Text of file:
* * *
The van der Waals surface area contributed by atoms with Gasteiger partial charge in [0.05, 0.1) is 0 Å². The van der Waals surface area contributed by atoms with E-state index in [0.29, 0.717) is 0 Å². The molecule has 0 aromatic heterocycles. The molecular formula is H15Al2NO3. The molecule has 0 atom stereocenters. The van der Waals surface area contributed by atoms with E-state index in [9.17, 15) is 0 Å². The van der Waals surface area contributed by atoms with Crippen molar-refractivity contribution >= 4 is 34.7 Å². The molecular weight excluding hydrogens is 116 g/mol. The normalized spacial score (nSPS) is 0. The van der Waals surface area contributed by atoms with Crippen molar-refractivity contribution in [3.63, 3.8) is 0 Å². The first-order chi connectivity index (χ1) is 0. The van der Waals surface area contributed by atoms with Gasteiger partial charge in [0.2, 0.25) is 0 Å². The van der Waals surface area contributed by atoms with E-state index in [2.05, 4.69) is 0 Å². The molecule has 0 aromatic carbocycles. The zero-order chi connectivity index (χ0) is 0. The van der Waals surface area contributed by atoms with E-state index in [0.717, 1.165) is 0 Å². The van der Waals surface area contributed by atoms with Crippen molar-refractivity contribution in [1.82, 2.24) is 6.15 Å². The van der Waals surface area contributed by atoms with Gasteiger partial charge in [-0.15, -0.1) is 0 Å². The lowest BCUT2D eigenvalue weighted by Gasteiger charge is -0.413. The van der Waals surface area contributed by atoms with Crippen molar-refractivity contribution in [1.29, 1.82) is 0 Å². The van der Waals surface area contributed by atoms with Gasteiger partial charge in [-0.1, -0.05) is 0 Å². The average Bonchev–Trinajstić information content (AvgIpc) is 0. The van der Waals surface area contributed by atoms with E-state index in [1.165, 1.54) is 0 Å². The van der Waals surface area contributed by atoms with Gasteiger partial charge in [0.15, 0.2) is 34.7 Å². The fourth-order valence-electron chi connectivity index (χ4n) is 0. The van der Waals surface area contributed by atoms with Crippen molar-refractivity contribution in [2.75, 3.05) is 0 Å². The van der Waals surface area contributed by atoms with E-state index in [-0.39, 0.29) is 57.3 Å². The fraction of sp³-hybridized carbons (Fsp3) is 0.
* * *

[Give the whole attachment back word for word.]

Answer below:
The van der Waals surface area contributed by atoms with Gasteiger partial charge in [0.05, 0.1) is 0 Å². The van der Waals surface area contributed by atoms with E-state index in [0.29, 0.717) is 0 Å². The molecule has 0 aromatic heterocycles. The molecular formula is H15Al2NO3. The molecule has 0 atom stereocenters. The van der Waals surface area contributed by atoms with E-state index in [9.17, 15) is 0 Å². The van der Waals surface area contributed by atoms with Crippen molar-refractivity contribution >= 4 is 34.7 Å². The molecular weight excluding hydrogens is 116 g/mol. The normalized spacial score (nSPS) is 0. The van der Waals surface area contributed by atoms with Crippen molar-refractivity contribution in [3.63, 3.8) is 0 Å². The first-order chi connectivity index (χ1) is 0. The van der Waals surface area contributed by atoms with Gasteiger partial charge in [0.2, 0.25) is 0 Å². The van der Waals surface area contributed by atoms with E-state index in [2.05, 4.69) is 0 Å². The molecule has 0 aromatic carbocycles. The zero-order chi connectivity index (χ0) is 0. The van der Waals surface area contributed by atoms with E-state index in [0.717, 1.165) is 0 Å². The van der Waals surface area contributed by atoms with Crippen molar-refractivity contribution in [1.82, 2.24) is 6.15 Å². The van der Waals surface area contributed by atoms with Gasteiger partial charge in [-0.15, -0.1) is 0 Å². The lowest BCUT2D eigenvalue weighted by Gasteiger charge is -0.413. The van der Waals surface area contributed by atoms with Crippen molar-refractivity contribution in [1.29, 1.82) is 0 Å². The van der Waals surface area contributed by atoms with Gasteiger partial charge in [-0.1, -0.05) is 0 Å². The average Bonchev–Trinajstić information content (AvgIpc) is 0. The van der Waals surface area contributed by atoms with E-state index in [1.165, 1.54) is 0 Å². The van der Waals surface area contributed by atoms with Gasteiger partial charge in [0.15, 0.2) is 34.7 Å². The fourth-order valence-electron chi connectivity index (χ4n) is 0. The van der Waals surface area contributed by atoms with Crippen molar-refractivity contribution in [2.75, 3.05) is 0 Å². The van der Waals surface area contributed by atoms with E-state index in [-0.39, 0.29) is 57.3 Å². The fraction of sp³-hybridized carbons (Fsp3) is 0.